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SCOUSE

SCOUSE [From 18c lobscouse, a sailor's dish of stewed meat, vegetables, and ship's biscuit, not unlike Irish stew. Lobscouser was a slang name for a sailor. The terms Scouse and Scouser for someone from Liverpool seem to be recent, and probably arose because the city is a port and stew was a feature of the diet. The OED cites the Southern Daily Echo (1945), in which ‘a scouse’ is explained as ‘a native of Liverpool where they eat “scouse”’]
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1. Also Scouser. A person born in the city of Liverpool, on the River Mersey, especially if from the working class.

2. The often stigmatized working-class speech of Merseyside. The ACCENT combines features of LANCASHIRE with varieties of English from Ireland and to a lesser extent from Wales, brought in by 19–20c immigration. Accents range from broad Scouse though modifications towards RP and RP itself in the middle and upper classes. Among the distinctive expressions in Scouse are the Pool, a nickname for Liverpool, and Liverpudlian (the correct name for someone born in Liverpool, substituting puddle for pool). Non-Scousers, especially from north of the city, are sometimes called woollybacks (sheep), a nickname suggesting rusticity and lack of wits.

Pronunciation

Of the following features, 1–5 are widely regarded as SHIBBOLETHS, especially when several occur together: (1) A merger of the vowels in such pairs as fair/fur and spare/spur, realized as an /eː/ or /ʒː/. (2) As in other parts of the north-west of England, syllable-final -ng is pronounced /ŋg/, as in ‘long-g’ for long and ‘sing-ging-g’ for singing. (3) The vowel in such words as pin and sing is pronounced /i/, so that they sound close to ‘peen’ and ‘seengg’. (4) The sound /r/ may be either an alveolar continuant or an alveolar tap that is particularly distinct initially (rabbit, run), after stops and fricatives (breathe, grass, three), and between vowels (carry, ferry). (5) A /t/ between vowels is often replaced by /r/, sometimes shown in print as rr, as in ‘marra’ for matter: What's the marra with you then? In a publicity drive for the Liverpool clean streets campaign, litter was described as ‘norra lorra fun’. (6) Some speakers, especially working-class Catholics of Irish background, replace /θ, ð/ with /t, d/, as in ‘dese tree’ for these three. Month may be pronounced ‘muntth’. (7) In syllable-initial and syllable-final positions, a fricative can follow a stop, as in ‘k/x/ing’ for king (where /x/ represents the fricative in ScoE loch), ‘me d/z/ad’ for my dad, ‘back/x/’ for back, and ‘bad/z/’ for bad. (8) Scouse is often described as having a flat intonation, in effect a rise with a level tail where RP has a fall: in the statement I don't like it, it goes up on like then runs level, whereas RP starts going down on like and keeps going down. There is also a kind of fall in yes–no questions where RP would have a rise, so that in the question Are you from Birkenhead?, Scouse falls on Birk where RP rises. (9) Until recently it was possible to distinguish the speech of Irish Catholics from Protestant English through the pronunciation of some words: a double advertisement on local buses in the 1960s read on one side of the bus ‘Treat us furly, travel early’, on the other ‘Treat us fairly, travel airly’ (the latter denoting Irish-derived usage).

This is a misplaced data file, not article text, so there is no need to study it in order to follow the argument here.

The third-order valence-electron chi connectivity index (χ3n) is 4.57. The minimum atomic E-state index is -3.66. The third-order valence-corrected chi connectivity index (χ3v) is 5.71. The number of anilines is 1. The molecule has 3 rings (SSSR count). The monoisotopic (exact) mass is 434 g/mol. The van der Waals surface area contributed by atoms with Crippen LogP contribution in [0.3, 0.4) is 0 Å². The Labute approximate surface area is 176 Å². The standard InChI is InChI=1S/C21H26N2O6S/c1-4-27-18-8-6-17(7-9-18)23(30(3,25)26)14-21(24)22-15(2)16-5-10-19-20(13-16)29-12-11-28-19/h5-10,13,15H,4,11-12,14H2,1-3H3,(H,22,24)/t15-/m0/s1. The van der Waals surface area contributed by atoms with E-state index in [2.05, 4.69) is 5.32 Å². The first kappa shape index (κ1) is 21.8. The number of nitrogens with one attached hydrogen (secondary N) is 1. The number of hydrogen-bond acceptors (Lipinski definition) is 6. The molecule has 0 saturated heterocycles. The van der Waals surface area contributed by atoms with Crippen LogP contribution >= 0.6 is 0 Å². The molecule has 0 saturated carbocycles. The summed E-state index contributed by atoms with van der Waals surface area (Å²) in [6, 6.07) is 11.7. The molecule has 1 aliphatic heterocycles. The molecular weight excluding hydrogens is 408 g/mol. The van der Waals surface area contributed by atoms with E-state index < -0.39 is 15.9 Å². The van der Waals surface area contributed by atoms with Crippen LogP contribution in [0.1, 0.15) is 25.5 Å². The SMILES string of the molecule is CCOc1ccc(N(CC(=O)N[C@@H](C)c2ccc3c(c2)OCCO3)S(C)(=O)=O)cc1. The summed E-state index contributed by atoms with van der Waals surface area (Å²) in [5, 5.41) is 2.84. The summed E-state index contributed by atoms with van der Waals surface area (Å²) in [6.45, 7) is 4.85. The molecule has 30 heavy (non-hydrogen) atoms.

Adenoidal speech

The voice quality of speakers of Scouse has often been described as adenoidal, and phoneticians have speculated about the origins of such a feature. David Abercrombie, noting that children may acquire a quality of voice from others who have a problem, observes: ‘A striking example … is afforded by some urban slum communities where adenoids, due doubtless to malnutrition and lack of sunlight, are prevalent, with their consequent effect on voice quality, but where people can be found with adenoidal voice quality who do not have adenoids—they have learnt the quality from the large number who do have them, so that they conform to what, for that community, has become the norm…. The accent of Liverpool seems to have had its origin in such circumstances’ (Elements of General Phonetics, 1967). Gerald O. Knowles adds: ‘In Scouse, the centre of gravity of the tongue is brought backwards and upwards, the pillars of the fauces are narrowed, the pharynx is tightened, and the larynx is displaced upwards…. The main auditory effect of this setting is the “adenoidal” quality of Scouse, which is produced even if the speaker's nasal passages are unobstructed’ (in P. Trudgill (ed.), Sociolinguistic Patterns in British English, 1978). The effect is primarily achieved by the sustained closure of the velum or soft, palate. See DIALECT IN ENGLAND.

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"SCOUSE." Concise Oxford Companion to the English Language. . Encyclopedia.com. 13 Dec. 2017 <http://www.encyclopedia.com>.

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"SCOUSE." Concise Oxford Companion to the English Language. . Retrieved December 13, 2017 from Encyclopedia.com: http://www.encyclopedia.com/humanities/encyclopedias-almanacs-transcripts-and-maps/scouse

Scouse

Scouse the dialect or accent of people from Liverpool; a native or inhabitant of Liverpool. Recorded in this sense from the mid 20th century, the word is a shortening of lobscouse.

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"Scouse." The Oxford Dictionary of Phrase and Fable. . Encyclopedia.com. 13 Dec. 2017 <http://www.encyclopedia.com>.

"Scouse." The Oxford Dictionary of Phrase and Fable. . Encyclopedia.com. (December 13, 2017). http://www.encyclopedia.com/humanities/dictionaries-thesauruses-pictures-and-press-releases/scouse

"Scouse." The Oxford Dictionary of Phrase and Fable. . Retrieved December 13, 2017 from Encyclopedia.com: http://www.encyclopedia.com/humanities/dictionaries-thesauruses-pictures-and-press-releases/scouse